I wouldn't worry at all about a 10,000 mile oil change interval on that truck, but I would also ensure that it didn't see extended idling, especially when cold, or too many short trips.
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Old 10-18-2021, 04:06 PM   #17
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Late '07 Duramax owner here. With full synthetic oil and grease the change interval can be much longer. I change oil and filter @ twice the interval or annually which ever occurs first. I change both differentials and transmission at 60M, and clean and flush the cooling system every 5 years. It just keeps on running.
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Old 10-18-2021, 06:04 PM   #18
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A friendly reminder to factor in idle hours into your equation. Ford published a good reference , defining "extended idling" which is moving slowly in traffic, etc, they give an example of a contractor driving 50 miles per day and idling for six hours per day, and how all of that factored into doing engine oil and maintenance more often... here is the link: https://www.powerstrokediesel.com/do..._Intervals.pdf
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Old 10-18-2021, 06:43 PM   #19
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There was mention above of the on board oil quality sensor that some manufacturers are using, or have been using for some years. The attachment describes a component installed (but not designed by) BMW, which has been used since 2006. I had this on my 2007 N52 3.0 gasoline engine. Some may find this interesting, as it describes the sensor function.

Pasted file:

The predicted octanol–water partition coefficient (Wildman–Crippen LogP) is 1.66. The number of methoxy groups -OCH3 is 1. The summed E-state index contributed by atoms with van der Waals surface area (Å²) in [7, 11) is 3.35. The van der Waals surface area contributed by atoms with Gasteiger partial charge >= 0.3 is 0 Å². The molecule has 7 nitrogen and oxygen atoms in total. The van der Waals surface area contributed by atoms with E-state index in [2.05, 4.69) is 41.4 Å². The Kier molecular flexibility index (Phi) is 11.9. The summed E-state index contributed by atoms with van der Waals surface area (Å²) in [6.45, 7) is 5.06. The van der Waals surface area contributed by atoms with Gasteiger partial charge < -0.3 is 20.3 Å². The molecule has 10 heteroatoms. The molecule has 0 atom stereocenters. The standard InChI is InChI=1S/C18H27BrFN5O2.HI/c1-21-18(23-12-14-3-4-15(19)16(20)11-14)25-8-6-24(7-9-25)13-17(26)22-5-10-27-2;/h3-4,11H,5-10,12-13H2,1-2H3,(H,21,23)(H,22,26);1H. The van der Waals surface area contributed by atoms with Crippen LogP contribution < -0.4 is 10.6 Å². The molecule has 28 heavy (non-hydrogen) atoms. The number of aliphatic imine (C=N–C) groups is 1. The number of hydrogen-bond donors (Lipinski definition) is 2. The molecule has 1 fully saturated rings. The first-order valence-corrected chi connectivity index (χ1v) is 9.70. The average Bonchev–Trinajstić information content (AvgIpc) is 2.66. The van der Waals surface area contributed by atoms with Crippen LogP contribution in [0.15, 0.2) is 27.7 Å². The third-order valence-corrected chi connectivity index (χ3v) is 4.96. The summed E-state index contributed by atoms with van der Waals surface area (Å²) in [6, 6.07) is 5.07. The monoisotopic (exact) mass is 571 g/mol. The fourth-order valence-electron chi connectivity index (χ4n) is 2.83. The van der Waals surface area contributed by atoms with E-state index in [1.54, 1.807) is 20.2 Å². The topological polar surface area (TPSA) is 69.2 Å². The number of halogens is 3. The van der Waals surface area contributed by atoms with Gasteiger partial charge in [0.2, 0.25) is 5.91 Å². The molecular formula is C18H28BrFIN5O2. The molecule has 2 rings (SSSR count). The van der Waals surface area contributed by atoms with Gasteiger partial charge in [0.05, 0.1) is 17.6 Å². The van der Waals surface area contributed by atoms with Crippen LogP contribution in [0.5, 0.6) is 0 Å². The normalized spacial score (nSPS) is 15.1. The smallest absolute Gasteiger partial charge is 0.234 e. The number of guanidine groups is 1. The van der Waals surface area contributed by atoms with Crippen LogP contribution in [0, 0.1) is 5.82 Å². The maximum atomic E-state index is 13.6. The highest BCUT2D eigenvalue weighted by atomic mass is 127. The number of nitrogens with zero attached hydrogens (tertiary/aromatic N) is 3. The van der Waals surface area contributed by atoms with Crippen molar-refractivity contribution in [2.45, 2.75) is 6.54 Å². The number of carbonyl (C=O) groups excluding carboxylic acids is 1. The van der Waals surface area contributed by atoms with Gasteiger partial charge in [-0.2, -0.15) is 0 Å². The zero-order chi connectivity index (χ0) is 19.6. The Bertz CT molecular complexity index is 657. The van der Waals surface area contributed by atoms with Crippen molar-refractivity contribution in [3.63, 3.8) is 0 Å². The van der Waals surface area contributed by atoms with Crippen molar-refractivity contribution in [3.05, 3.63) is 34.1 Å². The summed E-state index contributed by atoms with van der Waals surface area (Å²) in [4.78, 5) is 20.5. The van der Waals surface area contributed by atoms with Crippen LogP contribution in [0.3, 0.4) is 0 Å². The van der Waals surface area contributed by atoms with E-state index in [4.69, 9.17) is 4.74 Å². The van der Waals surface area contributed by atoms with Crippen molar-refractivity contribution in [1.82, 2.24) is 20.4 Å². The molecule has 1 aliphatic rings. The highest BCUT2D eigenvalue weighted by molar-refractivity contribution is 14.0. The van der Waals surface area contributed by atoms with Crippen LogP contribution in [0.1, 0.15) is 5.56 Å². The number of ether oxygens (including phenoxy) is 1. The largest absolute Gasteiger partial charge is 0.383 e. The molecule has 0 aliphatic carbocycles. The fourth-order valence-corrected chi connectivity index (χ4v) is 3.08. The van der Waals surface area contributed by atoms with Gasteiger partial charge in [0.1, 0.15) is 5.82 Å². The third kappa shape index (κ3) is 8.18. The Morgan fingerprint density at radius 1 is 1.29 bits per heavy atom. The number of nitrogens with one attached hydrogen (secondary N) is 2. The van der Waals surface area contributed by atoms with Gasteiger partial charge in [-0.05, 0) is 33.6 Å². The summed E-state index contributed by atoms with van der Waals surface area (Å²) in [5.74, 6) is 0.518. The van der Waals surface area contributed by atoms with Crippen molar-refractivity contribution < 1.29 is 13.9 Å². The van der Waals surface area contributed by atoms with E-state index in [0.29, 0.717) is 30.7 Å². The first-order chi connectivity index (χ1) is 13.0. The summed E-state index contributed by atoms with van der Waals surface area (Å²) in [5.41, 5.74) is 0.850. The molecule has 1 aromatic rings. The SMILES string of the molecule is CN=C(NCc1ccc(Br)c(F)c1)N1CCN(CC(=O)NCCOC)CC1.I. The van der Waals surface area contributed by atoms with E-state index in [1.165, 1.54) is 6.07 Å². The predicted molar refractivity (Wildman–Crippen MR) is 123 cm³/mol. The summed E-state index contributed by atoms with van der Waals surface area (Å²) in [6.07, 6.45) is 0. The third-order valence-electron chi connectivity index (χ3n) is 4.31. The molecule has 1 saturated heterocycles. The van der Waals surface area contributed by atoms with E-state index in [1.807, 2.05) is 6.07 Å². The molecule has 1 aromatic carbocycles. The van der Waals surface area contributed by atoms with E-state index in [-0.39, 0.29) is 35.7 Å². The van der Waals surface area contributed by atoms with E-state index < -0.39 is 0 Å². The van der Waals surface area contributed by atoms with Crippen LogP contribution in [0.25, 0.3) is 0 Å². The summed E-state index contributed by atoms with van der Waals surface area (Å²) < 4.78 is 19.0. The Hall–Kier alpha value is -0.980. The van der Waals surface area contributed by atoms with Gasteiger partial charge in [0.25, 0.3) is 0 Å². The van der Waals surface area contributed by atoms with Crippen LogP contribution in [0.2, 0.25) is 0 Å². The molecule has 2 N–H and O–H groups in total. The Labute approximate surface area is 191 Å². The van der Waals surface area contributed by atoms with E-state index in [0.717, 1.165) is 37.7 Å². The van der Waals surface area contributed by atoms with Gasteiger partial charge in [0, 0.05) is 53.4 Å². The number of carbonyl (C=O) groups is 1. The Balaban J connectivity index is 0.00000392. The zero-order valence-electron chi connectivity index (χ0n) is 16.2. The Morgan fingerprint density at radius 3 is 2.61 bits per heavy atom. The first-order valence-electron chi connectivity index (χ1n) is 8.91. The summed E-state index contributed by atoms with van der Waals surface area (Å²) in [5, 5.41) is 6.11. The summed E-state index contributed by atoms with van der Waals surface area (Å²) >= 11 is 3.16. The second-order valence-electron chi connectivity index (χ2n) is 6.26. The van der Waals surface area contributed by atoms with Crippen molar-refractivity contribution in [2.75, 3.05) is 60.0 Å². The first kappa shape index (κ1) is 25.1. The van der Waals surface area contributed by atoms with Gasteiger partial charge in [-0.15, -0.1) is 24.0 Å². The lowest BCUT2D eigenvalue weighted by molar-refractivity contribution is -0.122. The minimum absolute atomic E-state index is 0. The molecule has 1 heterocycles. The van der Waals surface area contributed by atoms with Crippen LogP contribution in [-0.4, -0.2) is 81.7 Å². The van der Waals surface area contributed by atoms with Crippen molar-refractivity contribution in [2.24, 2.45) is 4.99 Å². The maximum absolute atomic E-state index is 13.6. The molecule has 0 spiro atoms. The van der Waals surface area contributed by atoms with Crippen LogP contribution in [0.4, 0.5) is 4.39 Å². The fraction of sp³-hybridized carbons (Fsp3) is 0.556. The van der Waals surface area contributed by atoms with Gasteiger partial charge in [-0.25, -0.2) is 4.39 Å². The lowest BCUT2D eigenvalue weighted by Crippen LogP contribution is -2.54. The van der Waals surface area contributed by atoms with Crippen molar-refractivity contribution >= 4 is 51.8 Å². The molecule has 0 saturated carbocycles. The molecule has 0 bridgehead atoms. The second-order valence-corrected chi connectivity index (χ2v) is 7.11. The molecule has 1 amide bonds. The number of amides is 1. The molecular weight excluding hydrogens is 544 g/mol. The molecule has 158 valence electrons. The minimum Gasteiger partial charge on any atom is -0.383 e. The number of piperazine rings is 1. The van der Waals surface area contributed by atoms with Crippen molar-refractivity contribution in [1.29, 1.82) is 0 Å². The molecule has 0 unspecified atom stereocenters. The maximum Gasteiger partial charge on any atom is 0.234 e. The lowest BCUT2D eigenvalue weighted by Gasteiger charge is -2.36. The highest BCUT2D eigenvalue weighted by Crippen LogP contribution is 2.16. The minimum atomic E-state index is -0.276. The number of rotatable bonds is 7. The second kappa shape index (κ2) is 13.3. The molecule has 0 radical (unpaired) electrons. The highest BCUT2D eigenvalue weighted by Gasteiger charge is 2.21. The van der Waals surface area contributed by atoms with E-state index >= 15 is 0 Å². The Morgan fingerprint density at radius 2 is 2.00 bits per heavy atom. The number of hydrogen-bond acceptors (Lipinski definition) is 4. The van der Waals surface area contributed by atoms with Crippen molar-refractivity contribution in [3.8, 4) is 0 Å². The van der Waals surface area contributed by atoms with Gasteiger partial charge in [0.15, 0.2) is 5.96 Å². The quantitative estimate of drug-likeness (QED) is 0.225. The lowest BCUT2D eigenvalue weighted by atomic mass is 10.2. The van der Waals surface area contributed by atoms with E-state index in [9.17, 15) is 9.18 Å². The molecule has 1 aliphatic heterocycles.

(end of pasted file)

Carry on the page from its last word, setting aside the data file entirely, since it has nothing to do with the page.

The sensor output is used for the condition based service recommendations, which start off with a mileage, and are impacted by fuel consumed (total litres), usage patterns, and oil quality (degradation/depletion of oil additives, essentially a TBN equivalent).
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File Type: pdf oil sensor.pdf (60.9 KB, 4 views)
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Old 10-18-2021, 07:40 PM   #20
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Quote:
Originally Posted by Woolecox View Post
The owner's manual in my F-250 has the first scheduled maintenance at 10,000 miles and every 10,000 thereafter. This includes oil/filter change and inspecting other things.

I have never gone that long before changing the oil and filter before. With all the new synthetic oils, I am wondering if people think that it is acceptable to go for 10,000 in between oil changes?

After all, that is the factory schedule.

Thoughts?

Wooly
No it is not alright. I am a shop owner and I use pure synthetic but change at every 5000. Synthethic does not break down as quickly as non-sythedic but does not giver you more life. Do more research since you do not know me and if I am competent to make that statement but I have ben a shop for over 40 years. My current F-350 is a 2004 and strill going strong and the fluids being changed regulariy are why